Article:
Give us an overview of your family and operation.
I recently moved back to my home farm in Watkins, Minnesota where the sheep dream first began. Pines End Natural Coloreds is on a 400 acre farm, where we currently have 65 Natural Colored ewes and 100 commercial ewes and growing. My brother Jerrod and his wife Jodee also run 20 wether style ewes. We crop farm corn and beans and quite a bit of hay. I have two kids - Jerome, 6, and Mikella, 3, and we're excited to get them started showing and raising sheep too. I do custom fitting throughout the year, and the farm is also home to Pines End Taxidermy.
What motivated you to get into raising sheep in the first place?
My dad had a commercial Polypay flock and I grew up around them. I started showing young in 4-H and had a few inspirational people in my life that were kind enough to help get me going in the registered sheep world. I started with Dorsets in 1999 and got Natural Coloreds in 2007.
When you started in Natural Coloreds, what were your foundation bloodlines?
I started with a group of white Rambouillet ewes bred to a black Merlau ram. I bought a Homestead ewe and a Gehring ewe at Sedalia, and then three ewes privately from Tor Sorensen at Southwest Sheep Company. The Southwest ewes really turned into the foundation of Pines End - I bred them to "Payback" (a Homestead buck) and it really worked.
What is the key to your success for keeping your flock a progressive set through the years?
The first thing that comes to mind is not being afraid to try different things and different rams. People that know me would agree that I keep a lot of rams around, and that to me is the most progressive way to move forward - give yourself several options to use.
What buck do you contribute your most success to and what were his bloodlines?
A Southwest Sheep Co. ram named "Maybuck." He was out of a Waddington ram named "Lightning." We never got a bad lamb out of him. I didn't hurt that he was black dominant and we never had any white lambs from him. We owned him with Wolf Bros. from Ohio. In his short time that he was alive, he produced many stud rams and stud ewes that I feel moved the breed forward.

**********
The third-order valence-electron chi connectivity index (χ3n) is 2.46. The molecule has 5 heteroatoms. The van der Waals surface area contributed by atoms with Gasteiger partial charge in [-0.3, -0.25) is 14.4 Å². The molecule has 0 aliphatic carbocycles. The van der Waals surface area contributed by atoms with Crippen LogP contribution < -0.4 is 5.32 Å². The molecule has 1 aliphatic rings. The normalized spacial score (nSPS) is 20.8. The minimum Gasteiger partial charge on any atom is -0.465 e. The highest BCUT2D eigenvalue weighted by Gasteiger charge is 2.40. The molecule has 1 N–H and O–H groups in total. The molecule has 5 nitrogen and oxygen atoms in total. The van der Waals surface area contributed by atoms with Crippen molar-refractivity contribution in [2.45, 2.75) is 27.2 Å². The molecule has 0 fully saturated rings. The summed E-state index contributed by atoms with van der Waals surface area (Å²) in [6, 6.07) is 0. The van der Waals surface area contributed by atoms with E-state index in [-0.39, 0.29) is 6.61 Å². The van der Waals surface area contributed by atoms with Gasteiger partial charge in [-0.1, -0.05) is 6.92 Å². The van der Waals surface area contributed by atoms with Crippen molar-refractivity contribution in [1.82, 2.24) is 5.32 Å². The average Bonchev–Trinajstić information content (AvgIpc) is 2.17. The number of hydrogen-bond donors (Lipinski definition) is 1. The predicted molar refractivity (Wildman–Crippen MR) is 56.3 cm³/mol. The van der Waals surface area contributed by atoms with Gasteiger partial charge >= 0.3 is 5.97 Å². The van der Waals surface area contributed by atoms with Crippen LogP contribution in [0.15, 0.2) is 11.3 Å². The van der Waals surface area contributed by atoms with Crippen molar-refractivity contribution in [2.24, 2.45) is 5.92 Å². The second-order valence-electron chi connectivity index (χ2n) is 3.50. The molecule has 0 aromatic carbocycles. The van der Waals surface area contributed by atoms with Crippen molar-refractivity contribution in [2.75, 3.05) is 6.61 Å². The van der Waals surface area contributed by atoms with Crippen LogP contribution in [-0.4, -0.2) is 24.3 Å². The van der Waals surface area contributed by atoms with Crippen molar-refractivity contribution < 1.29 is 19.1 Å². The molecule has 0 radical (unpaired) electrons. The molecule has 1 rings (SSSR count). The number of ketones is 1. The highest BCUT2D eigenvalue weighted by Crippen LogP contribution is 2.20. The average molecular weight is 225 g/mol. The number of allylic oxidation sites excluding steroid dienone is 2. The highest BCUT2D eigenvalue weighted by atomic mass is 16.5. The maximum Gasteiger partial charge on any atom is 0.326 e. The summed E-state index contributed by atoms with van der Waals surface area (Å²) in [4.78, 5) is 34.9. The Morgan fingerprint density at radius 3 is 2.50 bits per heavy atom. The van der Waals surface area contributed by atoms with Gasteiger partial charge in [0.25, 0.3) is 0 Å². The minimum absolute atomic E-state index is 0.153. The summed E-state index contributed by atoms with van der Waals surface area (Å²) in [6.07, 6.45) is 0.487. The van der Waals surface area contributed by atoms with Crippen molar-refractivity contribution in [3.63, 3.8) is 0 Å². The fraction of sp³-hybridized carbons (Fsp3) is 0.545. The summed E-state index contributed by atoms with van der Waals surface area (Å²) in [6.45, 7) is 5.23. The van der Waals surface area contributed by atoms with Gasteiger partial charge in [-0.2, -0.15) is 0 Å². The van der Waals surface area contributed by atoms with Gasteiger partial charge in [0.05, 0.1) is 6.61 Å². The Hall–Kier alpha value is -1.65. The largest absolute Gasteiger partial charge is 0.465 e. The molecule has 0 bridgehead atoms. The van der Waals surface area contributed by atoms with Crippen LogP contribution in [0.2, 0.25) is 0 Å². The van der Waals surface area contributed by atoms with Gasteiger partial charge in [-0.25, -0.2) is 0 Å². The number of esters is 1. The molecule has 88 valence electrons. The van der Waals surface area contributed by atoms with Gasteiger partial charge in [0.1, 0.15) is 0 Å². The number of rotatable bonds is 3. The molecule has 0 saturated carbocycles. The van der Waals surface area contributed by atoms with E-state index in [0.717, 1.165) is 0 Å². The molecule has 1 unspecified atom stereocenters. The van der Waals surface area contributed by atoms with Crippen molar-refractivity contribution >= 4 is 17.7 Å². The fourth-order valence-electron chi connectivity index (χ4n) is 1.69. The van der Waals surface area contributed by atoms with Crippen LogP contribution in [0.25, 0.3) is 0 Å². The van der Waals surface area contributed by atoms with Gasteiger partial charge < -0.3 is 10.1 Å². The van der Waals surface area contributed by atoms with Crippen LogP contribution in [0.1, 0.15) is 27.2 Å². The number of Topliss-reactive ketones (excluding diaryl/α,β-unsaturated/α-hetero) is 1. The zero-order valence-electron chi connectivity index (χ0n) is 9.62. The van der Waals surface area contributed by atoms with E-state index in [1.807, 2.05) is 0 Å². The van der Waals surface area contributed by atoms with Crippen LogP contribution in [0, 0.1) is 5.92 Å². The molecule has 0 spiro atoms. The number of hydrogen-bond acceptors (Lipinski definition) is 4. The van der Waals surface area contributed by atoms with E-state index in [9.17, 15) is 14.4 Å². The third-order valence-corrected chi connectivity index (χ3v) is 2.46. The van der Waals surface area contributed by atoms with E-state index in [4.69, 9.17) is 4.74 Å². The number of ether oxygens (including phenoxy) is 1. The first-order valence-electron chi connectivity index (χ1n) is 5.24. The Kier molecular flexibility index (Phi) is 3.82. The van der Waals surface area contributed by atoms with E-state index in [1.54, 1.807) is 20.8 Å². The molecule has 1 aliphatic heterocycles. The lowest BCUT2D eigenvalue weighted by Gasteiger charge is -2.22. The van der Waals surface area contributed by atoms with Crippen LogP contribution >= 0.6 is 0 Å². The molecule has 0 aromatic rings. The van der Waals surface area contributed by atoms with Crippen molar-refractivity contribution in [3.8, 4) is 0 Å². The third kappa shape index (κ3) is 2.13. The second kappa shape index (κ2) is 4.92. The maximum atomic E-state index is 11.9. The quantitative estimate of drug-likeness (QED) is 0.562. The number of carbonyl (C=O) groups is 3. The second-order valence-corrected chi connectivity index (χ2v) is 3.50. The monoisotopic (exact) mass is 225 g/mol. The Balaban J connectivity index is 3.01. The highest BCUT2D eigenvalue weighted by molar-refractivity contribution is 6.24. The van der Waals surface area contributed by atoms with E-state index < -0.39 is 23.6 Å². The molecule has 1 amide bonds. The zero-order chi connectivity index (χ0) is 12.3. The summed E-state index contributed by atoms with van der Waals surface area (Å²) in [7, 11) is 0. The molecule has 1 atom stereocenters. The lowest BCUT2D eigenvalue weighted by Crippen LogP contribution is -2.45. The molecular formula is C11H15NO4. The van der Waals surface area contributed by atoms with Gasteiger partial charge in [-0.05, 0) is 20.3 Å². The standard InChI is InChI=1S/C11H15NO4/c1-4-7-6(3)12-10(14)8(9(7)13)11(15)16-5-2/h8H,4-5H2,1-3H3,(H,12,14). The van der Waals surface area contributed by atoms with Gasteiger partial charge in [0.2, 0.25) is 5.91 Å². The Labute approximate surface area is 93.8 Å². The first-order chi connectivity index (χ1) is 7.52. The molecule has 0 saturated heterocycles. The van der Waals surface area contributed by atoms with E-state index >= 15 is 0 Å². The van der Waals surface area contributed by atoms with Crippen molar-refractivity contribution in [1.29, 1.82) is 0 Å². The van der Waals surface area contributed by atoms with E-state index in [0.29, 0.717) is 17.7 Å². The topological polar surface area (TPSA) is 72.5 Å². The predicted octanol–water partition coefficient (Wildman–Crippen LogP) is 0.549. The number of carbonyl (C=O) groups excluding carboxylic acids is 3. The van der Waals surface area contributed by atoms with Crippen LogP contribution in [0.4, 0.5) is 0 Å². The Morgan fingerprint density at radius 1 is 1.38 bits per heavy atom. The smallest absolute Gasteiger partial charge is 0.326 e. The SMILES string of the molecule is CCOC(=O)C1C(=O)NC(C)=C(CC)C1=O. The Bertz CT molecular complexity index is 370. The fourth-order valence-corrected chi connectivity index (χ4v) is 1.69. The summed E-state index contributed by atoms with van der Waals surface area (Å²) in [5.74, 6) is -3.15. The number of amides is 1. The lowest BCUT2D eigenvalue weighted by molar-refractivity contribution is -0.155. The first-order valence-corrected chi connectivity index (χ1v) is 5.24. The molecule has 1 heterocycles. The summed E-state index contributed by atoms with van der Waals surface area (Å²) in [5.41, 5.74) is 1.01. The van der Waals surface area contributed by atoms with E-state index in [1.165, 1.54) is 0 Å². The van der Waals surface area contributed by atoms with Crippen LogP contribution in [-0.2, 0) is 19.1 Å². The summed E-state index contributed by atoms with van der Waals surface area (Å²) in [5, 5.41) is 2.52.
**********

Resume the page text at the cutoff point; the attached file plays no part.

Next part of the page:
What ewe do you consider to be your most successful, and why?
"Dakota Sunrise." She was a "Rock 'N Rolla" daughter out of a "Payback" daughter. She had a decent show career but her productivity in the lambing barn outweighed everything else. She is the mother of "Triple H," my Champion Ram from Louisville in 2015 who made the top 4 in the supreme drive. She also dammed "Princess" - the National Champion Sale Ewe at the May sale in 2016. I've sold a lot of dollars worth of sheep out of her, plus retained several daughters. I believe she was the first Natural Colored ewe in the United States to go through a flush program.
I'll give an honorable mention to "Diamond," who was the best "Payback" daughter we ever had born. Last year her daughter "Diamond Head" had a lot of success for Thomas Vandeventer in Illinois.
What do you consider your very best promotional tool?
Selling sheep that go on to have success for others is the best promotion that you can ask for. If your genetics are working, word will travel beyond anything I can do personally. I have also had a lot of fun with our annual online sale and have been impressed with the number of different people we can reach that way.
Of all your successes which do you treasure the most?
"Triple H" being Champion Ram and in the top 4 in the supreme drive at Louisville was awesome. Another exciting one that comes to mind was winning Supreme Ram Overall at Keystone in 2016 because Katherine and I did it together. I've been blessed to have several Louisville wins and it's always fun to get some banners on the green shavings. In 2016 we had Champion & Reserve Ram, plus Champion Ewe - that's hard to beat.
What is a goal you and your family have for your operation?
To bring my kids up into the sheep world and give them the opportunity to meet the great people in this industry and experience what I have since I started. I hope to encourage youth in the sheep industry and support them however I can. On the sheep side of things, I just want to raise good sheep that stay competitive over the years - no matter what the trends are at the time.
What is something that really drives you to continue to work hard and make your business a success?
Seeing the next generation of youth coming up and getting excited about the sheep industry.
What attribute do you appreciate the most about being in the sheep industry?
The people, the friends that I've helped along the way, and lifetime friends across the country.
What is one of your biggest regrets as a breeder?
Not collecting semen on "Maybuck" before we lost him.
What is one of the best decisions you have made as a breeder?
Developing a great partnership with Wolf Brothers has strengthened my breeding program tremendously. In that partnership, we've purchased several rams together and had the opportunity to purchase together both the Homestead flock and the SWSC flock.
What is one of your best investments?
The SWSC flock when Tor sold out.
Besides showing and raising sheep, what does your family like to do?
Hunt! Hunting runs deep in our family and we take a lot of pride in managing our land for white tailed deer. I like to go to concerts with Katherine when time permits also.
What is your favorite livestock show? Why?
I guess I have to go with the green shavings. It's where the most elite sheep come to show and it's the pinnacle of our industry.
Favorite place to eat?
McDonald's, of course. If we're going a little classier it's Carthage Steak House in South Dakota.
Treat other people the way you would like to be treated. Matthew 7:12 is tattooed on my arm.
Favorite place to vacation?
My deer stand.
What's on your music playlist right now?
Blackhawk, Old Crow Medicine Show, Corb Lund, Reckless Kelly, and Meghan Trainor